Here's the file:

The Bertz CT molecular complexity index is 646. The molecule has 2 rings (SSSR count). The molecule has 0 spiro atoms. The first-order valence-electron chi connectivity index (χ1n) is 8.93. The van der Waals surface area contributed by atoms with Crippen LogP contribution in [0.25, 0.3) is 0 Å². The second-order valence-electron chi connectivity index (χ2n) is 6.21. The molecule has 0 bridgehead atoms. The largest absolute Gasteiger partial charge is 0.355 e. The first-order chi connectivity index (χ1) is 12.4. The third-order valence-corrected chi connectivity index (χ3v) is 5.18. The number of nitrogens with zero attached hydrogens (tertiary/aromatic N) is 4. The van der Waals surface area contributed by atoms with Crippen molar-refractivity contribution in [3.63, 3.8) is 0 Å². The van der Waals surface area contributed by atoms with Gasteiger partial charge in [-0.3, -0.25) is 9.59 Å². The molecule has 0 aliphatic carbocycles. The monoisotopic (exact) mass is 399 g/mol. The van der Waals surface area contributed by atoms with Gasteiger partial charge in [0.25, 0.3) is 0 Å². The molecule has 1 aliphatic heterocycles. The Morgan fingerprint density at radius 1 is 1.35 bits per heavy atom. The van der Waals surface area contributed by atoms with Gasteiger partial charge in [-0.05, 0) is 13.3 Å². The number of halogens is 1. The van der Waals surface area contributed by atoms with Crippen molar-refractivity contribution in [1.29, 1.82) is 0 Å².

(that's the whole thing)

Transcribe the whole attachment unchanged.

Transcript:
The Bertz CT molecular complexity index is 646. The molecule has 2 rings (SSSR count). The molecule has 0 spiro atoms. The first-order valence-electron chi connectivity index (χ1n) is 8.93. The van der Waals surface area contributed by atoms with Crippen LogP contribution in [0.25, 0.3) is 0 Å². The second-order valence-electron chi connectivity index (χ2n) is 6.21. The molecule has 0 bridgehead atoms. The largest absolute Gasteiger partial charge is 0.355 e. The first-order chi connectivity index (χ1) is 12.4. The third-order valence-corrected chi connectivity index (χ3v) is 5.18. The number of nitrogens with zero attached hydrogens (tertiary/aromatic N) is 4. The van der Waals surface area contributed by atoms with Crippen molar-refractivity contribution in [3.63, 3.8) is 0 Å². The van der Waals surface area contributed by atoms with Gasteiger partial charge in [-0.3, -0.25) is 9.59 Å². The molecule has 0 aliphatic carbocycles. The monoisotopic (exact) mass is 399 g/mol. The van der Waals surface area contributed by atoms with Gasteiger partial charge in [0.25, 0.3) is 0 Å². The molecule has 1 aliphatic heterocycles. The Morgan fingerprint density at radius 1 is 1.35 bits per heavy atom. The van der Waals surface area contributed by atoms with Gasteiger partial charge in [-0.05, 0) is 13.3 Å². The number of halogens is 1. The van der Waals surface area contributed by atoms with Crippen molar-refractivity contribution in [1.29, 1.82) is 0 Å².